Cheapest Gas In 4 Years Likely To Come This Fall
According to GasBuddy.com, Friday's morning benchmark average national price for gasoline in the United States was $3.36 per gallon. That’s almost $0.16 per gallon cheaper than the average per gallon price last year.
That is just the beginning.
$3 Per Gallon Gas Still Likely
Doubling down on a prediction made in August, GasBuddy chief oil analyst, Tom Kloza said, "You may not see $3/gal gas if you live in California, New York, Connecticut or Chicago, but we believe that more than 30 states could see prices fall below that number during the Christmas shopping season."
According to Kloza, at least some retailers in 17 states were beating the $3.00 per gallon mark already.
Related Link: $3 Per Gallon Could Be Coming Soon
Average prices, GasBuddy predicted, would bottom at between $3.15 and $3.25 per gallon this fall. That's the lowest average price since the autumn of 2010.
Although prices might fluctuate, more than 30 U.S. states were expected to see prices below $3 per gallon on an occasional basis, GasBuddy said.
More Consumer Spending
Cheaper gas prices would likely mean more consumer spending on other things.
Last September, U.S. motorists spent $40 billion on gasoline; this year’s bill should be about $2.5 billion less.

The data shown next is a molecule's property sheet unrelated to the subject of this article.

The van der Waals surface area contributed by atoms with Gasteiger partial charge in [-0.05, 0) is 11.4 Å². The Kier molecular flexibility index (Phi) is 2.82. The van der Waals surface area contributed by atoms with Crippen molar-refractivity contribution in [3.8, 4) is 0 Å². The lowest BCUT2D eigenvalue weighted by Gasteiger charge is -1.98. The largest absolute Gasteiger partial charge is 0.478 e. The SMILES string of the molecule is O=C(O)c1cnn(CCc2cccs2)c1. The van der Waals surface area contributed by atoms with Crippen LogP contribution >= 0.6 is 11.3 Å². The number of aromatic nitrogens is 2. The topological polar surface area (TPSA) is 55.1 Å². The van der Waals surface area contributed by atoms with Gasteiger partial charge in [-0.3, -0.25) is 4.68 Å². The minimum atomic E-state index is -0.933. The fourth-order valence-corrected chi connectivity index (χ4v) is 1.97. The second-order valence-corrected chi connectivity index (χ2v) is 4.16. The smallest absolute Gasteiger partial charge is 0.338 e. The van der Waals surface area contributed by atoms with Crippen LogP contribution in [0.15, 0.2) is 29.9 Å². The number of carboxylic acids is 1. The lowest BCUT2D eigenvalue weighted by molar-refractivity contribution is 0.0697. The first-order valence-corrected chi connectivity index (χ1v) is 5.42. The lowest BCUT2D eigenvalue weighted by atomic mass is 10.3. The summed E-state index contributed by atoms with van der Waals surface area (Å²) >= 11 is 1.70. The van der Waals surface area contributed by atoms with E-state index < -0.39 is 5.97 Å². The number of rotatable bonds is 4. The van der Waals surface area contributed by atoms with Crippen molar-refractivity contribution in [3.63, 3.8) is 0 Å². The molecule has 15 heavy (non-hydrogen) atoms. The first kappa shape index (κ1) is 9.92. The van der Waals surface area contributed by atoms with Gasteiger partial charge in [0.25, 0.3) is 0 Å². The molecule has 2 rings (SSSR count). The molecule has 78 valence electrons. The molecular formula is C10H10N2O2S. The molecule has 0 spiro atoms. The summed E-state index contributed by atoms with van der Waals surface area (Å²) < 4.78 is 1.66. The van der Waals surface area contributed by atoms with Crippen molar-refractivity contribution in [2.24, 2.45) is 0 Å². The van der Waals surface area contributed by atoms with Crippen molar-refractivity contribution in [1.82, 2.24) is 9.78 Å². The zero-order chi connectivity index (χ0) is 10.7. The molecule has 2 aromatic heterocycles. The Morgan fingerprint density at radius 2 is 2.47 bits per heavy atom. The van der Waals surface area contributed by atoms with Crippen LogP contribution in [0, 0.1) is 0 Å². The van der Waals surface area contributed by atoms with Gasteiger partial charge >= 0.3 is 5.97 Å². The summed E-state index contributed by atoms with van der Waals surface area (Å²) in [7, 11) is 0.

That's $2.5 billion available to be infused into other parts of the economy. Retailers preparing for the busy holiday shopping season would no doubt, be delighted with that news.
Why Is Gas Cheaper?
According to GasBuddy, there are three major reasons for lower gas prices this fall:
- International crude oil prices are more than $15 per barrel lower than they were in June 2014. Furthermore, North American crude prices range anywhere from $2 to $17 per barrel less than the global (Brent) price, thanks to U.S. production that is at a 28-year high.
- In the fall, the “recipe” for gasoline changes to a blend that is easier (and cheaper) to produce. California switches to the cheaper blend October 31. The rest of the United States has already done so.
- Demand for gasoline goes down in the fall as summer driving comes to an end. Even if drivers put in the same number of road miles that they did last year, gasoline consumption will still go down about 12 million gallons per day from peak use this past summer.
Related Link: Crude Set To End The Week Below $98
Track Those Prices
The GasBuddy concept is simple. Drivers who are registered with GasBuddy, report prices on an ongoing basis.
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